Welcome back those who fell off the radar

Whether a highly ranked freshman or a highly regarded transfer, new roster additions often help fuel the excitement as basketball practices begin. They bring the feeling that a missing piece to a special season just showed up.

Before celebrating those new arrivals, try to think beyond the Twitter-induced attention deficit we've been reduced to and remember the players who were sidetracked. Some were sidelined by injuries and in some cases academic missteps, but their returns could mean a big boost from familiar faces.

Don’t call it a comeback. They have been on campus at least a year, but they have been off the court just long enough to be forgotten.

Not for much longer, though. Here are 10 players whose returns should have an immediate impact:

Brandon Ashley, Arizona

The 6-foot-8 forward started the first 22 games for the Wildcats until a foot injury ended his season. Ashley, who averaged 11.5 points and 5.8 rebounds per game, had to watch the remaining 16 games, including their Elite Eight loss to Wisconsin. His return is a reason why the Wildcats are considered a Final Four contender.

Michael Cobbins, Oklahoma State

It seemed like Cobbins’ torn Achilles after starting the first 13 games began the Cowboys' downslide last season. The 6-8 forward’s return will add a shot-blocking presence and some stability to a roster that has undergone a big overhaul.

Jerian Grant, Notre Dame

The 6-5 guard carried the Irish offensively, averaging 19.0 points per game, before he was sidelined by an academic issue after just 12 games last season. Grant is one of only two seniors on the roster and should keep the Irish from having to concede to a rebuilding season.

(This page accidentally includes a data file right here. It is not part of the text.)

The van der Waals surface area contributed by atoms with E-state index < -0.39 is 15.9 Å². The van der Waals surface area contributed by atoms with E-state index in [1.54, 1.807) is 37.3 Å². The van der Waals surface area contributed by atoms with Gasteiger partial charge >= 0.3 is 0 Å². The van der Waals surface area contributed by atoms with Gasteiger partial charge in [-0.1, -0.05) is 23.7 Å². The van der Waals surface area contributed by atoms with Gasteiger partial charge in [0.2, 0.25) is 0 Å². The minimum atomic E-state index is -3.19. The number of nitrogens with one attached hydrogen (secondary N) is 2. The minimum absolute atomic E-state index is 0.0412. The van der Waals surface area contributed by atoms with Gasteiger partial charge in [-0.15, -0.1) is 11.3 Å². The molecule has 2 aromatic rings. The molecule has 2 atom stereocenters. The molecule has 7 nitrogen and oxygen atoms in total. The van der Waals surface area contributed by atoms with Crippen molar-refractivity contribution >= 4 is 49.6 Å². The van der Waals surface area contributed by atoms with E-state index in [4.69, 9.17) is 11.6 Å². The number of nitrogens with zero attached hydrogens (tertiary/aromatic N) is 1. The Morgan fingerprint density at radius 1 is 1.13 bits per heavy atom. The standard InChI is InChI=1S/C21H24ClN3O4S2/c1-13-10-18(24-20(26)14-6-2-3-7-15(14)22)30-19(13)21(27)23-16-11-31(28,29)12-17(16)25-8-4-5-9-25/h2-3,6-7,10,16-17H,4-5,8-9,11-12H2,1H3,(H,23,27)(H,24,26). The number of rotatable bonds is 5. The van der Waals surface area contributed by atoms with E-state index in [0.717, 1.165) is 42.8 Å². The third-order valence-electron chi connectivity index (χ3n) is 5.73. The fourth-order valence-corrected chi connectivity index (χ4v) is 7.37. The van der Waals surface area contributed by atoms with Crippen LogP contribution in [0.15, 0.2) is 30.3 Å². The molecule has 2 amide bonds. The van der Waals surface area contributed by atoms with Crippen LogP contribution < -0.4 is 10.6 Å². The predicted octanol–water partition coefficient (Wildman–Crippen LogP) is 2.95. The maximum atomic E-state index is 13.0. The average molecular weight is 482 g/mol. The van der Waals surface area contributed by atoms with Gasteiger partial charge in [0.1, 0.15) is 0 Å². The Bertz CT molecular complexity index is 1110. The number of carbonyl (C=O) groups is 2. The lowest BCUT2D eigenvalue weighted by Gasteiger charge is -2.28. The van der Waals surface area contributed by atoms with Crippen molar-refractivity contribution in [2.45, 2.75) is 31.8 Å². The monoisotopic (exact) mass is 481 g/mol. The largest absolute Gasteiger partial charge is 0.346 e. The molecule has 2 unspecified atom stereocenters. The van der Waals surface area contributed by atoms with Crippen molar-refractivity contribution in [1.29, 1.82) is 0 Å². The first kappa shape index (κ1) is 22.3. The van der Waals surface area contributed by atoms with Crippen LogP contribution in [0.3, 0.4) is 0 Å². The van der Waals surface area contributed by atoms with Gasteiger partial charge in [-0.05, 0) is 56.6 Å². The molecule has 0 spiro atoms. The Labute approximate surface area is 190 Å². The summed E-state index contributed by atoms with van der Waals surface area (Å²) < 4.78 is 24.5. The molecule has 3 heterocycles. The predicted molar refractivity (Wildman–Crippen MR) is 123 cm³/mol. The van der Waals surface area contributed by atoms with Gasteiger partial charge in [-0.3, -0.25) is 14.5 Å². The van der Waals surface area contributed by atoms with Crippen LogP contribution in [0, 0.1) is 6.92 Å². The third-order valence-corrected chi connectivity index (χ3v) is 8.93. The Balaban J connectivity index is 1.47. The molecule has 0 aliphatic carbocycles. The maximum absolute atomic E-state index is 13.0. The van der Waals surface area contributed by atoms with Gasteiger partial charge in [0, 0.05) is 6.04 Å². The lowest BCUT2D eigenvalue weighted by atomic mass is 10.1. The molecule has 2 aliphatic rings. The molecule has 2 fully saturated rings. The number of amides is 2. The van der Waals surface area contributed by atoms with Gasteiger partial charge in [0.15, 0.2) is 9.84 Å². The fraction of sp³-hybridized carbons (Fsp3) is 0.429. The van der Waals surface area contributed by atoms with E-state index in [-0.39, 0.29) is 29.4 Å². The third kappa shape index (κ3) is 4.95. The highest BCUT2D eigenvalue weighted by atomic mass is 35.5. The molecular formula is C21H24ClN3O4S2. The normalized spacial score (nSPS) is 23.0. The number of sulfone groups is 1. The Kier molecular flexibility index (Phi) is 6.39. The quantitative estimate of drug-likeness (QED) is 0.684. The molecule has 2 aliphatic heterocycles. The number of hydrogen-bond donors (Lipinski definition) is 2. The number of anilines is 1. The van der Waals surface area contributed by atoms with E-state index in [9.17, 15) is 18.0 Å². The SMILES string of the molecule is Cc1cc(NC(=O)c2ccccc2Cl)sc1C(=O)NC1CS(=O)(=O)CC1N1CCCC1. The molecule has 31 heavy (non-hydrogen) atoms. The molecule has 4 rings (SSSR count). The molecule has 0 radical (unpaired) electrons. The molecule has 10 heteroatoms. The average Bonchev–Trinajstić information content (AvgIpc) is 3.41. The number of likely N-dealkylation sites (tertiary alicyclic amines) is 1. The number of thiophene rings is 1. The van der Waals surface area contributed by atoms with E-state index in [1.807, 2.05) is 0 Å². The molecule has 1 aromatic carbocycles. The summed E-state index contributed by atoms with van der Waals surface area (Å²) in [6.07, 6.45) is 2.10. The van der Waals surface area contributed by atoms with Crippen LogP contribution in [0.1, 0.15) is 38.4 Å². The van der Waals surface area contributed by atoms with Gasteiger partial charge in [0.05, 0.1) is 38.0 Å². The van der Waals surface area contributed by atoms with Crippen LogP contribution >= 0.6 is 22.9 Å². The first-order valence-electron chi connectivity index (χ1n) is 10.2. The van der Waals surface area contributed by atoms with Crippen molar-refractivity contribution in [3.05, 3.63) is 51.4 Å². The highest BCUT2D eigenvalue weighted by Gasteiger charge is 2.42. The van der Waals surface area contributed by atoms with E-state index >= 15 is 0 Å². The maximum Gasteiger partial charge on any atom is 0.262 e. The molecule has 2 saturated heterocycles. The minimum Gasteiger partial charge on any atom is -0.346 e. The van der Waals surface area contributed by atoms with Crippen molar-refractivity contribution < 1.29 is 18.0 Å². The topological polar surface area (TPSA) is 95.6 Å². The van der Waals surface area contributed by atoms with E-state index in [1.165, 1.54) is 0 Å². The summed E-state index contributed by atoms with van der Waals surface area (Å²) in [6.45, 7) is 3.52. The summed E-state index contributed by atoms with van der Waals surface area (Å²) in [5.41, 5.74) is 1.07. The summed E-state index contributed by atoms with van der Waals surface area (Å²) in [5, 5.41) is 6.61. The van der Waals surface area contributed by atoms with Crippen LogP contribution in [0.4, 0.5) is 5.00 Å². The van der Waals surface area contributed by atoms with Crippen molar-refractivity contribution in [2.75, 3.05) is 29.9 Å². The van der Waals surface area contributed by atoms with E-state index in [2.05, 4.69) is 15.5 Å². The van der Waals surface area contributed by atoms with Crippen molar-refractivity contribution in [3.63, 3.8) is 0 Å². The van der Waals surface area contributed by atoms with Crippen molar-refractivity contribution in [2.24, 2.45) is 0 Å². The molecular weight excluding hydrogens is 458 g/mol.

Kevin Ware, Georgia State

The 6-2 guard gained national acclaim when he recovered from a broken leg suffered in the 2013 Elite Eight in time to start the 2013-14 season for Louisville. It was a short-lived return as he played just nine games before he was accidentally kicked in the same leg and his season was over. Ware transferred to Georgia State, where he received a waiver to play immediately.

DaJuan Coleman, Syracuse

Injuries have been a part of Coleman’s first two seasons with the Orange. The 6-9 forward, who has started 32 games in his career, missed the final 21 games last season because of a left leg injury. Even if he stays healthy, Coleman won’t be a big scorer, but what he does bring is experience and toughness to the lineup.

Roosevelt Jones, Butler

The 6-4 junior had started 67 straight games for the Bulldogs before a wrist injury sidelined him for the entire 2013-14 season. Prior to his injury, Jones led Butler in assists (3.5), was second in rebounds (5.6) and was third in scoring (10.1) during the 2012-13 season.

Durand Johnson, Pittsburgh

The Panthers will need more scoring now that Cameron Wright is out 10 weeks with a foot injury. Johnson, a 6-6 junior forward, could help fill that void. He averaged 8.8 points and 3.0 rebounds per game in a sixth-man role last season before missing the final 20 games with a knee injury.

Josh Smith, Georgetown

The 6-10 center transferred from UCLA but played only 13 games before being declared academically ineligible in January. Smith, who shot 65 percent from the field and averaged 11.5 points per game last season, regained his eligibility. But conditioning remains a question for Smith, who is listed at 350 pounds. He will be a sorely needed low-post presence if he can stay on the floor.

Allerik Freeman, Baylor

The 6-3 guard initially signed with UCLA to play for Ben Howland but was given his release when Howland was fired. A preseason wrist injury that kept him inactive for most of the 2013-14 nonconference schedule made the decision to redshirt him an easy one.

Elijah Macon, West Virginia

The 6-8 forward was ranked in the top 50 in 2012 but has been sidetracked while trying to gain eligibility. He spent 2012-13 at Brewster Academy Prep School, and last season he still did not gain eligibility and could not participate with the team. Now that he is cleared, Macon could bring some balance to the perimeter-heavy Mountaineers.